Flash technology of PEMF machines is uses the same technology as used for flash photography, but way more advanced because of the enormous amount of energy stored at much higher voltages followed by releasing this energy in the PEMF coil.
Electronic flashes are a simple and inexpensive solution for generating short bursts of bright light when the shutter of a photo camera is released. Such a photo camera flash system has three major parts.
- A battery power supply
- A circuit with electronic components
- A gas discharge tube producing the flash
A discharge tube is a tube filled with xenon gas with electrodes and a trigger plate.
When switching on the flash function of a camera the electronic circuit inside the camera changes the battery’s low voltage into the high charging voltage charging the flash capacitor to a few hundred volts. The charging sound can be heard because of the charging of the flash capacitor.
A capacitor is a kind of rechargeable battery able to hold electron energy charges for a limited time.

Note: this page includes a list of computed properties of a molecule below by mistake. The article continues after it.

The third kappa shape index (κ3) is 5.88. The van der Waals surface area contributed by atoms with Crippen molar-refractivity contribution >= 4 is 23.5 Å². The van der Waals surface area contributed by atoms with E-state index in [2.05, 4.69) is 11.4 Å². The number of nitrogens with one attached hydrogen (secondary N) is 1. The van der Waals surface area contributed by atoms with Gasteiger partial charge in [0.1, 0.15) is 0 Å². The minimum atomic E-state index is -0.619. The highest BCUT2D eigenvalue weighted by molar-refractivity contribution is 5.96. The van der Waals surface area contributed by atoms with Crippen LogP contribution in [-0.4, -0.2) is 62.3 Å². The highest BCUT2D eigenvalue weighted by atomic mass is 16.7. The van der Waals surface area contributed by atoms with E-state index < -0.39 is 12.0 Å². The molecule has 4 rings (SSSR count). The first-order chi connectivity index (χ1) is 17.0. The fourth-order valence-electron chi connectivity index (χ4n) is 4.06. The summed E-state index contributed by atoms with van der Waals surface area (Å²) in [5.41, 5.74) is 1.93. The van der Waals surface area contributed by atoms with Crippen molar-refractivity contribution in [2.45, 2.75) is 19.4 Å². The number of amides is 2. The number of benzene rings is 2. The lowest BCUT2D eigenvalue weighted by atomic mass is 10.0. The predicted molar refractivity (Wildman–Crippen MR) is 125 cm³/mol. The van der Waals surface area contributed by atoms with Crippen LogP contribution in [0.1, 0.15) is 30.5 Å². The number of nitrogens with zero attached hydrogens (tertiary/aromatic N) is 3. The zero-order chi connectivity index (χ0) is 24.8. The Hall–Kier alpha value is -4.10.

The high voltage capacitor is connected to the electrodes on the flash tube and will discharge the energy into the flash tube when the shutter of the camera is pressed. Now the stored energy from the high voltage capacitor suddenly into the discharge tube, ionizing the xenon gas inside resulting in a light flash.
In a very similar way works the PEMF Curatron FLASH device. A special capacitor is charged very fast between each pulse. Then within the fraction of a second the capacitor is suddenly discharged by a special solid state semiconductor switch, under precise computer control, into the coil creating a short, very high intensity PEMF pulse.
The maximum intensity of the PEMF pulse generated by the Curatron FLASH device into the standard coil = 4,000 Gauss and in the smaller 7" coil more than 5,000 Gauss. With the optional Power Booster intensities of more than 7,000 Gauss is possible.
Built-in computer controlled programs offer superior flexibility including as ringer and oscillating PEMF devices.